The Displaced

Young IDP from Swat.  Living conditions are difficult in Yar Hussein Camp, Swabi, Pakistan

Pakistan's crisis - 1.7 million people displaced.  In a three week period, over 1.7 million people fled bombing and shelling in their homeland.  By car, bus or foot, they moved south, to safety. Most of these Pakistanis from the Swat Valley have found lodging with friends, relatives or in community shelters made primarily of schools.  An estimated 20% however, had no where to go.

This 20% of the displaced are living in camps.

The largest of which is Yar Hussein in Swabi where the population surpasses 25,000.  The camps are hot and dry, put up makeshift in agricultural land outside of Peshawar.  They huddle under canvas UNHCR tents in 110+ degree heat; wait in long lines, three times a day, for food; share latrines; and bathe in an irrigation canal.  There are no schools yet, no clinics or running water, and they have no idea how long they will be there.

Living conditions are hot and crowded in Yar Hussein Camp.  Temperatures are over 100 degrees daily. Swabi, Pakistan

Young IDPs from Swat waiting in food line at Yar Hussein Camp. Some wait for hours to find no food left. Swabi, Pakistan

Young girls from Swat washing in an irrigation canal. Yar Hussein Camp, Swabi, Pakistan

A mother holds her sick 3-year old child. His severe diarrhea can be lethal in the soaring heat.  Yar Hussein Camp, Swabi, Pakistan

Men fight for the remaining pieces of bread (roti) being handed out at 11pm. Many have been waiting since 7pm for food. Yar Hussein Camp, Swabi, Pakistan

Suicide bombings

It is a strange feeling, being in a place of suicide bombings.  Knowing that a bomb could go off at any time.  Knowing that there are people, maybe someone right next to you, who is prepared to die and committed to taking as many others with him as possible. Every face is a threat, every person suspicious, every policeman the next victim, every step considered.  Do I walk into a marketplace, do I walk by the local Pizza Hut, do I stay at a hotel with foreigners and tight security or do I stay at a local guest house and hope no one notices?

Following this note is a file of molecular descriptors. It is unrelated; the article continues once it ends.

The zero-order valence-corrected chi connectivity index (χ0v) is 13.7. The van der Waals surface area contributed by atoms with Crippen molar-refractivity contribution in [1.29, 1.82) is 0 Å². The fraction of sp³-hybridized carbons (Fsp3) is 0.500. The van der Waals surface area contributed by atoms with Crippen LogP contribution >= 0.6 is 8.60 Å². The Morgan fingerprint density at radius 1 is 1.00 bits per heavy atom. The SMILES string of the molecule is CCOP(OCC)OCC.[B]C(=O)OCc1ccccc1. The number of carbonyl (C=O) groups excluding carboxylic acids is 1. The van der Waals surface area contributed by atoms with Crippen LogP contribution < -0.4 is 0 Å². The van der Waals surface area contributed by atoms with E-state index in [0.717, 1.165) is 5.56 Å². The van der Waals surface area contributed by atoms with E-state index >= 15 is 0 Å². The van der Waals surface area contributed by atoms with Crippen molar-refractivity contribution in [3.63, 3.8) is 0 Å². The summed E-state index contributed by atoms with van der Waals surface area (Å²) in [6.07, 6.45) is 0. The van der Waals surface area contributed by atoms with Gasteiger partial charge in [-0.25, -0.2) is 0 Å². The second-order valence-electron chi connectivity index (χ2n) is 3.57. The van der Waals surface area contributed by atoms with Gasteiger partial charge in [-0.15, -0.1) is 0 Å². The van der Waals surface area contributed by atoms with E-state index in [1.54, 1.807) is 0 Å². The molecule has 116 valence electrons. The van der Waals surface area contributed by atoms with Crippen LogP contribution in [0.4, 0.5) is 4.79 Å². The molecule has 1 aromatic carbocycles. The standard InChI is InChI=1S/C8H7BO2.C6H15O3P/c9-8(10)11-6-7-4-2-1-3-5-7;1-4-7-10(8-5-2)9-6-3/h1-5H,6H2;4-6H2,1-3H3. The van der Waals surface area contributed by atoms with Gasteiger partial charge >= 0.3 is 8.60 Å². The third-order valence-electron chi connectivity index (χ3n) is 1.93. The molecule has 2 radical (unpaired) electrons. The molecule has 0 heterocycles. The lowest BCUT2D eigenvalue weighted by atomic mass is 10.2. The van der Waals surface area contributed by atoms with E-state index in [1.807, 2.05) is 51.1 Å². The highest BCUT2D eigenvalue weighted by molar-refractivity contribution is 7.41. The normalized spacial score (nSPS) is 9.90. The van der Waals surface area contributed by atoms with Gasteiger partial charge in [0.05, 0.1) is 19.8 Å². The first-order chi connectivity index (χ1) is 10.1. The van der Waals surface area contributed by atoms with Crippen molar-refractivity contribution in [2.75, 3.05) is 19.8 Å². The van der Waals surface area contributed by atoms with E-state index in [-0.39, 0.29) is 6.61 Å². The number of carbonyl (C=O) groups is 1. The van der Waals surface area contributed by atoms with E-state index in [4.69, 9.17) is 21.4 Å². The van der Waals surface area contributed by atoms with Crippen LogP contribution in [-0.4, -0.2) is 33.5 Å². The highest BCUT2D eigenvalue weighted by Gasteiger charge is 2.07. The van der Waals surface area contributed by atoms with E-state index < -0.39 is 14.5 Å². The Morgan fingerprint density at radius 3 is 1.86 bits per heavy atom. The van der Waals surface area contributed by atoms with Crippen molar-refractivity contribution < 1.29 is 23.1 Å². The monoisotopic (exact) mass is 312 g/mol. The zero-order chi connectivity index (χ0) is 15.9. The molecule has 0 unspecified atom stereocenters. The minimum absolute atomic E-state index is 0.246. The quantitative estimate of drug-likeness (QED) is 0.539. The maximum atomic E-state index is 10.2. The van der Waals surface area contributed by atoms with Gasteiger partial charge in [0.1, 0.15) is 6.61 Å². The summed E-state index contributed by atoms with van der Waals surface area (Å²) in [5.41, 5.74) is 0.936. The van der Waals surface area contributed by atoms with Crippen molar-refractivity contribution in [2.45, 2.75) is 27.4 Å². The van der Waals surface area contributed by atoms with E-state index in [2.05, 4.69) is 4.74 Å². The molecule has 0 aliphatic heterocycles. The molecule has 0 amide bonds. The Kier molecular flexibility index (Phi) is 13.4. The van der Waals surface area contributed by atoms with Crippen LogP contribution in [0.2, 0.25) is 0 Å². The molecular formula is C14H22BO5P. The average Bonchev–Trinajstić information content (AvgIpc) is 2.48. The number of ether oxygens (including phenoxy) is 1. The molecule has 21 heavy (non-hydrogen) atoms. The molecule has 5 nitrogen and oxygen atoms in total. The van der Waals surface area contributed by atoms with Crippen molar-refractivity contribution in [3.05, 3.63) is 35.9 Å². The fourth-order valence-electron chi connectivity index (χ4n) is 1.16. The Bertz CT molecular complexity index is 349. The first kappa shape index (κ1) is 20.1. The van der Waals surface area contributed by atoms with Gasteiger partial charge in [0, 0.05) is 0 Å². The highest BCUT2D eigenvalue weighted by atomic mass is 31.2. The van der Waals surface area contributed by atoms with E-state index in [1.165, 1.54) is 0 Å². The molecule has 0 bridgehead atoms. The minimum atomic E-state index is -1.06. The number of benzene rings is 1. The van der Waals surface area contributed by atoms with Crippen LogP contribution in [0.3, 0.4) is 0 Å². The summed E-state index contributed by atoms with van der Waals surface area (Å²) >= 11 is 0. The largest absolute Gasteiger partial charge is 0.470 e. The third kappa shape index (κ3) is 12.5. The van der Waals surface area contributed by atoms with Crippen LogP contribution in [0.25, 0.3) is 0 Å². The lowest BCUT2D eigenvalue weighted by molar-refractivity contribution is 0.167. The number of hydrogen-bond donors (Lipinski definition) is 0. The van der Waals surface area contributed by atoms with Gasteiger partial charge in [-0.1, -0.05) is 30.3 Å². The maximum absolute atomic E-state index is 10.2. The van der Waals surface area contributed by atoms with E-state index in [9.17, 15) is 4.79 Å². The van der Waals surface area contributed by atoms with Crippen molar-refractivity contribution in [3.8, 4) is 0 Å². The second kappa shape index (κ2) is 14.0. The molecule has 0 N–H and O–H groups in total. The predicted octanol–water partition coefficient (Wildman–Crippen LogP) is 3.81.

I spent the afternoon in Peshawar today, photographing signs of the Talibanization of Pakistan.  The city has changed over the past years with extremist influences pouring over from Afghanistan.  Two cinemas have been destroyed, women harassed when outside of the house, and schools bombed.  There is one cinema left in Peshawar, yet everyone is too afraid to go.  I understand why.

It has been calm in Pakistan for the past couple of days, yet Richard Holbrooke visited, and two pro-Taliban clerics killed.  It is time for retribution, and with the Taliban, that comes in the form of a suicide bombing.  Everyone expects a big incident, yet no one knows where.

As I stood in front of the cinema, photographing the facade, men gathered.  They stopped and stared, they told me it was dangerous and for the first time in my career, I felt anxious.  I shot a few pictures, knowing I was directly in front of a target.  A motorcycle drove by, the men looked at me while speaking on his cell phone.  My mind raced and I asked myself if it was worth it.  If something happened, would these photographs be worth it?

Of course not.  Not only my own, but potentially that of the driver.

Of course not.

As we drove toward Islamabad, I began to relax until the text message came. "Security update, a bomb blast at 0 Point, 15 Rescue near PIMS Hospital."  The bomber had struck after all, this time a police station in Islamabad.  Not the cinema in Peshawar, at least today.

Peshawar's one remaining movie theater.

Peshawar's main movie theater. Deemed un-Islamic, cinemas have been routinely attacked by the Taliban. Peshawar has seen two theaters destroyed by suicide bombings. June 6, 2009

Men in Peshawar stare outside from bus window.  Regular terrorist attacks put citizens of Peshawar on alert and suspicious of foreigners. June 6, 2009

Women's clothing store, Peshawar. Most upscale boutiques such as this women's clothing store are closed these days in Peshawar for fear of being the next  targets for the Taliban extremists.  June 6, 2009